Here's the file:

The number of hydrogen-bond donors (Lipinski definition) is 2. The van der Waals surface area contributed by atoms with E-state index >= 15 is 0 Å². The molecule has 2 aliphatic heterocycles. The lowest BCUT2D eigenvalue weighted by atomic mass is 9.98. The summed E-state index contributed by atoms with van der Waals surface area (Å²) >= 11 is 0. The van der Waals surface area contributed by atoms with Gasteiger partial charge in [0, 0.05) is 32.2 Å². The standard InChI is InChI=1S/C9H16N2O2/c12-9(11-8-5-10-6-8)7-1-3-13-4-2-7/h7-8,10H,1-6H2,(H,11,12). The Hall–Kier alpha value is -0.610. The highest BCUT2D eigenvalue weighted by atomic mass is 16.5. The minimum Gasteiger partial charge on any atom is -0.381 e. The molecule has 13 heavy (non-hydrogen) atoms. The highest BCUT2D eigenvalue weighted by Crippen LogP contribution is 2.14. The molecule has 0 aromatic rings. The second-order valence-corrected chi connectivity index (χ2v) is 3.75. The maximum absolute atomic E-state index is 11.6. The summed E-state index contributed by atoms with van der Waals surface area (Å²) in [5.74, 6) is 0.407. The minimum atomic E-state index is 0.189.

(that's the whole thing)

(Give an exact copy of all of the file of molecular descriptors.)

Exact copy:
The number of hydrogen-bond donors (Lipinski definition) is 2. The van der Waals surface area contributed by atoms with E-state index >= 15 is 0 Å². The molecule has 2 aliphatic heterocycles. The lowest BCUT2D eigenvalue weighted by atomic mass is 9.98. The summed E-state index contributed by atoms with van der Waals surface area (Å²) >= 11 is 0. The van der Waals surface area contributed by atoms with Gasteiger partial charge in [0, 0.05) is 32.2 Å². The standard InChI is InChI=1S/C9H16N2O2/c12-9(11-8-5-10-6-8)7-1-3-13-4-2-7/h7-8,10H,1-6H2,(H,11,12). The Hall–Kier alpha value is -0.610. The highest BCUT2D eigenvalue weighted by atomic mass is 16.5. The minimum Gasteiger partial charge on any atom is -0.381 e. The molecule has 13 heavy (non-hydrogen) atoms. The highest BCUT2D eigenvalue weighted by Crippen LogP contribution is 2.14. The molecule has 0 aromatic rings. The second-order valence-corrected chi connectivity index (χ2v) is 3.75. The maximum absolute atomic E-state index is 11.6. The summed E-state index contributed by atoms with van der Waals surface area (Å²) in [5.74, 6) is 0.407. The minimum atomic E-state index is 0.189.